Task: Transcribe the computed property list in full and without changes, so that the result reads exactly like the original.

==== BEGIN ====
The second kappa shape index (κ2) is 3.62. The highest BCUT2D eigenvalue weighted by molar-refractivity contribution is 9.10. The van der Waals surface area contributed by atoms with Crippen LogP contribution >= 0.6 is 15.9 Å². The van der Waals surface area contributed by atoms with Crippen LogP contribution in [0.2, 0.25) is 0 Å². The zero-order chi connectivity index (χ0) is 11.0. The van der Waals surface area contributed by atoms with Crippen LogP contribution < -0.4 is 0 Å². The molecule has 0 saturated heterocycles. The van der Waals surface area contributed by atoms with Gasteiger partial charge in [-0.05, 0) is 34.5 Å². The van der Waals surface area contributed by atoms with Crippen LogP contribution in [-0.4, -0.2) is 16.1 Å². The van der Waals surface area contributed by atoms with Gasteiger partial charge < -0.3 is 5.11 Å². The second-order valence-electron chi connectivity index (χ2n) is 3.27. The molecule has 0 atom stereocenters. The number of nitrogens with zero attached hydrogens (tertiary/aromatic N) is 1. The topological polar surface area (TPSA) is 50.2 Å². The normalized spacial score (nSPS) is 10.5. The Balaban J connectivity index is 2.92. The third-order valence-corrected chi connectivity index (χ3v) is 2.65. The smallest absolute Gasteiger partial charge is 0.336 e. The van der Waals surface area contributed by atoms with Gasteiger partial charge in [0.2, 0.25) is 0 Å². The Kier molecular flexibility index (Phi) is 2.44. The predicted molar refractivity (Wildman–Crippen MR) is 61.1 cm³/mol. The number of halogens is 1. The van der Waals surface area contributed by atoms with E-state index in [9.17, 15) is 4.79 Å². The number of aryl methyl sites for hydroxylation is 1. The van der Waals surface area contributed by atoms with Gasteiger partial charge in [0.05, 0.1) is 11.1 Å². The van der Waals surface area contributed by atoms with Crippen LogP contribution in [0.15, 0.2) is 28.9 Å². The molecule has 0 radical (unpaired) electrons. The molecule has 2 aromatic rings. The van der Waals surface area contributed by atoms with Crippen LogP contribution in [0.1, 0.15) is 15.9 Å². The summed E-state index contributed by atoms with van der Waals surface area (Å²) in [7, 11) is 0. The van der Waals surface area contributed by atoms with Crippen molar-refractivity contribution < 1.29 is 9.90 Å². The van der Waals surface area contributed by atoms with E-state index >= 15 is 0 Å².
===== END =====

The second kappa shape index (κ2) is 3.62. The highest BCUT2D eigenvalue weighted by molar-refractivity contribution is 9.10. The van der Waals surface area contributed by atoms with Crippen LogP contribution >= 0.6 is 15.9 Å². The van der Waals surface area contributed by atoms with Crippen LogP contribution in [0.2, 0.25) is 0 Å². The zero-order chi connectivity index (χ0) is 11.0. The van der Waals surface area contributed by atoms with Crippen LogP contribution < -0.4 is 0 Å². The molecule has 0 saturated heterocycles. The van der Waals surface area contributed by atoms with Gasteiger partial charge in [-0.05, 0) is 34.5 Å². The van der Waals surface area contributed by atoms with Crippen LogP contribution in [-0.4, -0.2) is 16.1 Å². The van der Waals surface area contributed by atoms with Gasteiger partial charge < -0.3 is 5.11 Å². The second-order valence-electron chi connectivity index (χ2n) is 3.27. The molecule has 0 atom stereocenters. The number of nitrogens with zero attached hydrogens (tertiary/aromatic N) is 1. The topological polar surface area (TPSA) is 50.2 Å². The normalized spacial score (nSPS) is 10.5. The Balaban J connectivity index is 2.92. The third-order valence-corrected chi connectivity index (χ3v) is 2.65. The smallest absolute Gasteiger partial charge is 0.336 e. The van der Waals surface area contributed by atoms with Gasteiger partial charge in [0.2, 0.25) is 0 Å². The Kier molecular flexibility index (Phi) is 2.44. The predicted molar refractivity (Wildman–Crippen MR) is 61.1 cm³/mol. The number of halogens is 1. The van der Waals surface area contributed by atoms with E-state index in [9.17, 15) is 4.79 Å². The number of aryl methyl sites for hydroxylation is 1. The van der Waals surface area contributed by atoms with Gasteiger partial charge in [0.05, 0.1) is 11.1 Å². The van der Waals surface area contributed by atoms with Crippen LogP contribution in [0.15, 0.2) is 28.9 Å². The molecule has 0 radical (unpaired) electrons. The molecule has 2 aromatic rings. The van der Waals surface area contributed by atoms with Crippen LogP contribution in [0.1, 0.15) is 15.9 Å². The summed E-state index contributed by atoms with van der Waals surface area (Å²) in [7, 11) is 0. The van der Waals surface area contributed by atoms with Crippen molar-refractivity contribution < 1.29 is 9.90 Å². The van der Waals surface area contributed by atoms with E-state index >= 15 is 0 Å².